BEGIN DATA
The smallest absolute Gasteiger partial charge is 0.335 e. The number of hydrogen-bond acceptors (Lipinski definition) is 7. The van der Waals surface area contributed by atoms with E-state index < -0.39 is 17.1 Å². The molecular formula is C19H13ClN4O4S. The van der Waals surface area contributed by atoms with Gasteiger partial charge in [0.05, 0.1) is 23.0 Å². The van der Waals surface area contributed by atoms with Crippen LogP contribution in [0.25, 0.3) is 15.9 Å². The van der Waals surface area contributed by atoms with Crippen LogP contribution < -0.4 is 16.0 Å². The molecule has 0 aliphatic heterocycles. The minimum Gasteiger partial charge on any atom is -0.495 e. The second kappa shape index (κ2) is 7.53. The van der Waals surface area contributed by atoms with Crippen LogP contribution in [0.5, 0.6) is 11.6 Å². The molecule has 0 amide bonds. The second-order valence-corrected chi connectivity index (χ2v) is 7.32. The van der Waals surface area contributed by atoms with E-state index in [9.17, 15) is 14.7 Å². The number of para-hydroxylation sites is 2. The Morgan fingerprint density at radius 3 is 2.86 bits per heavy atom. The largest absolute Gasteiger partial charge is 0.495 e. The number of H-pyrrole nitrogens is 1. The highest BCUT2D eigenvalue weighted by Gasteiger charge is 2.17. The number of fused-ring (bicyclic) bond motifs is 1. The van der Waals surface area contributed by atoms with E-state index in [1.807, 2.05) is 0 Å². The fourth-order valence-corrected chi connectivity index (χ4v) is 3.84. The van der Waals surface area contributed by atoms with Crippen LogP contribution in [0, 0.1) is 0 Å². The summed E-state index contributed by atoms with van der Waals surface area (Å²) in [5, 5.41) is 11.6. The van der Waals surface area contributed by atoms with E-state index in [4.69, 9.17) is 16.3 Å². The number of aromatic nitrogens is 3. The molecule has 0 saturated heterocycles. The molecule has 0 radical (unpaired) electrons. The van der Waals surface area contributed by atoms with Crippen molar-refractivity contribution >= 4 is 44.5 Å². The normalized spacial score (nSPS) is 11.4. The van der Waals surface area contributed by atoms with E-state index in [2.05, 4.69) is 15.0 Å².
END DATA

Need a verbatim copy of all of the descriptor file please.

The smallest absolute Gasteiger partial charge is 0.335 e. The number of hydrogen-bond acceptors (Lipinski definition) is 7. The van der Waals surface area contributed by atoms with E-state index < -0.39 is 17.1 Å². The molecular formula is C19H13ClN4O4S. The van der Waals surface area contributed by atoms with Gasteiger partial charge in [0.05, 0.1) is 23.0 Å². The van der Waals surface area contributed by atoms with Crippen LogP contribution in [0.25, 0.3) is 15.9 Å². The van der Waals surface area contributed by atoms with Crippen LogP contribution < -0.4 is 16.0 Å². The molecule has 0 aliphatic heterocycles. The minimum Gasteiger partial charge on any atom is -0.495 e. The second kappa shape index (κ2) is 7.53. The van der Waals surface area contributed by atoms with Crippen LogP contribution in [0.5, 0.6) is 11.6 Å². The molecule has 0 amide bonds. The second-order valence-corrected chi connectivity index (χ2v) is 7.32. The van der Waals surface area contributed by atoms with E-state index in [9.17, 15) is 14.7 Å². The number of para-hydroxylation sites is 2. The Morgan fingerprint density at radius 3 is 2.86 bits per heavy atom. The largest absolute Gasteiger partial charge is 0.495 e. The number of H-pyrrole nitrogens is 1. The highest BCUT2D eigenvalue weighted by Gasteiger charge is 2.17. The number of fused-ring (bicyclic) bond motifs is 1. The van der Waals surface area contributed by atoms with E-state index in [1.807, 2.05) is 0 Å². The fourth-order valence-corrected chi connectivity index (χ4v) is 3.84. The van der Waals surface area contributed by atoms with Crippen LogP contribution in [0, 0.1) is 0 Å². The summed E-state index contributed by atoms with van der Waals surface area (Å²) in [5, 5.41) is 11.6. The van der Waals surface area contributed by atoms with E-state index in [4.69, 9.17) is 16.3 Å². The number of aromatic nitrogens is 3. The molecule has 0 saturated heterocycles. The molecule has 0 radical (unpaired) electrons. The van der Waals surface area contributed by atoms with Crippen molar-refractivity contribution >= 4 is 44.5 Å². The normalized spacial score (nSPS) is 11.4. The van der Waals surface area contributed by atoms with E-state index in [2.05, 4.69) is 15.0 Å².